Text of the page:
We will spend this section examining the different methods of installation that you may select for your XP deployment.
Windows XP Installation - Standalone Methods
Whew! All that information, and we have not even begun to do the installation yet! However, careful pre-planning can lessen or totally eliminate a lot of installation headaches.
Once you have selected the installation method(s) that will work best for your environment, successfully piloted the rollout to a variety of test groups, and completed troubleshooting any errors you encounter in the pilot, you are ready for full deployment. So now that we have done all that preparatory work, let's install Windows XP Professional.
You can configure your disk partitions prior to installation or you can create the partition as part of the setup procedure. It is recommended that Windows XP Professional be installed on a 2GB partition.
As mentioned in the last section, there are a number of ways you can install Windows XP Professional. Some methods will support only a clean installation, others only an upgrade installation, while still others will support both. Which method, or methods, you choose will depend on several different business factors. Some of these factors may include:
• Number of computers involved in the deployment
• Amount of user interaction you wish to allow in the installment
• Need to customize the installations
• How homogenous the hardware is
• Active Directory Service availability
We are about to look at a couple of the stand-alone methods of installation-methods used when you are either installing only one system, or are installing a system that currently does not have network connectivity.
CD-ROM Windows XP Installation
There are actually two types of CD-ROM installations. The first type is what is often referred to as a standard installation-that is, putting the CD-ROM in the drive and going for it! Before rebooting your computer, insert the Windows XP CD into your CDROM. If Windows automatically detects the CD, it will automatically run the Setup Wizard. If the CD is not automatically detected, you can start the installation using CDROM:\I386\WINNT32.EXE for Windows 9x, Windows XP and Windows NT 4.0 Workstation. Select INSTALL A NEW COPY OF WINDOWS 2000 for Setup to begin.
For Windows NT 3.51 or earlier, Windows 3.1, MS-DOS, or systems booted with a DOS boot diskette with CDROM support, running the command CDROM:\I386\WINNT.EXE will start the installation. This type of standard install usually requires some user interaction. An unattended answer file and a uniqueness database file can be included with the installation to provide a hands-off installation. These methods are detailed in the section below.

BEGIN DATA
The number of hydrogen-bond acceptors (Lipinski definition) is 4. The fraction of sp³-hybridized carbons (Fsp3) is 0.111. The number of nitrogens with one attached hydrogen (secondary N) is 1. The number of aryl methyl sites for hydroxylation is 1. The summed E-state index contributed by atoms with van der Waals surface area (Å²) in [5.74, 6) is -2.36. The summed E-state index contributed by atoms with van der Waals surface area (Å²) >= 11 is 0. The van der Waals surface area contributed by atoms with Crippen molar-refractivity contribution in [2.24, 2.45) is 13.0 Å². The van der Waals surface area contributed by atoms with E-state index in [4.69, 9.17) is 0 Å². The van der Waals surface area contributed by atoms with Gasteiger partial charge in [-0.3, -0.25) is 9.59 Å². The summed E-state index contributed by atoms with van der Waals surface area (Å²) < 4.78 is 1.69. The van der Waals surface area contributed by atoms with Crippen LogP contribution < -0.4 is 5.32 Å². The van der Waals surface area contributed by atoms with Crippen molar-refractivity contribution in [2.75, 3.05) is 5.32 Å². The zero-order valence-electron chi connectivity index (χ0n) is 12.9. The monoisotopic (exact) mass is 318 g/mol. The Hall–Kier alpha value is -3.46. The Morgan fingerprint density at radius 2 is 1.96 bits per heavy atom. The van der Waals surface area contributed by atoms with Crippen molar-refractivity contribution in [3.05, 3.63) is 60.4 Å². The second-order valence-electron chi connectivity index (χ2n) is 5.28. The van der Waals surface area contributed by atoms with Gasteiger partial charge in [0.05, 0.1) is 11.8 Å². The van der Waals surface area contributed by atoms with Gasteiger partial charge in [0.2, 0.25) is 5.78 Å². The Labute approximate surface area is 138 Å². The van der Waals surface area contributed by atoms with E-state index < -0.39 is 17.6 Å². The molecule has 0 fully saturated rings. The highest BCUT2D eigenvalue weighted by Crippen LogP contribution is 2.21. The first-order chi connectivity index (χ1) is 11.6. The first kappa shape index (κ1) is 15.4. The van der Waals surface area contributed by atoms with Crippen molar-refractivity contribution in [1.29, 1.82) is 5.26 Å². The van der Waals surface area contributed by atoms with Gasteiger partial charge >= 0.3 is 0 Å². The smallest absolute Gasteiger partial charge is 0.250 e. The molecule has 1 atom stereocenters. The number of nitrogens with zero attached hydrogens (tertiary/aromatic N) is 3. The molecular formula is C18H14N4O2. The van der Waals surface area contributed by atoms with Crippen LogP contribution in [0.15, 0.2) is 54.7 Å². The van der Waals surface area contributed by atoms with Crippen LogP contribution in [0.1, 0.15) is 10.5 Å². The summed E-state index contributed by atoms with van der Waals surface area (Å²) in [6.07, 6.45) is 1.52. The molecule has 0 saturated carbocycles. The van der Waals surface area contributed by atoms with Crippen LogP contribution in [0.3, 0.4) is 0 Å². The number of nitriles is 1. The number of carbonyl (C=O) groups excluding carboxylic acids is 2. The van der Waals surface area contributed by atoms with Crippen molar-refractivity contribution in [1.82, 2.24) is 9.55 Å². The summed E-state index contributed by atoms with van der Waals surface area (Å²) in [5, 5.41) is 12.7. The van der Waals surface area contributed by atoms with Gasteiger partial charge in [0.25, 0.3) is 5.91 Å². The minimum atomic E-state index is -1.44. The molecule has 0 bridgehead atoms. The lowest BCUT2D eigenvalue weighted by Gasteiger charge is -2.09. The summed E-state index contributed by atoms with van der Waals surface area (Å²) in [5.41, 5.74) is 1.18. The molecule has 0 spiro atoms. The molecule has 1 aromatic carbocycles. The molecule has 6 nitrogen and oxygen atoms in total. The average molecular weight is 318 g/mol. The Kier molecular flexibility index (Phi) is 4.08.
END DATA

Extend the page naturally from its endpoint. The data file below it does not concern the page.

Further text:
The other type of CD-ROM installation is a bootable CD-ROM. An automated clean install can be provided for any system that does not have a network connection. An image, created with SysPrep, can be copied onto a CD-R. This type of install can be either fully automated, with a unique script for each user created on a floppy disk, or can be deployed with user interaction. The bootable CD-ROM may not be suitable for very large images (over 650 MB).
In order to use either CD-ROM method from system boot, your system must allow it to start from a CD in the BIOS, and be capable of El Triton No Emulation support.
You will first have to establish a connection to the shared network folder that contains the Setup file. This can be done using an MS-DOS or network installation disk that contains the network client software to enable connection to the server. It is a good idea to have disk-caching software, such as Smartdrv, loaded as well.
The command is: \\servername\sharename\i386\winnt.exe.
Windows XP Installation Steps
No matter which method you choose, the steps for installation remain the same. When Setup begins, the Windows XP Professional Setup screen appears in text mode
Setup inspects the computer's hardware configuration and then installs the Setup and driver files.
After all files are installed, the Welcome to Windows XP Professional Setup screen appears, still in text mode.
Three choices are given for your selection:
• To setup Windows XP now, press ENTER.
• To repair a Windows XP installation using Recovery Console, press R.
• To quit Setup without installing Windows XP Professional, press F3.
• To continue with the installation, press ENTER.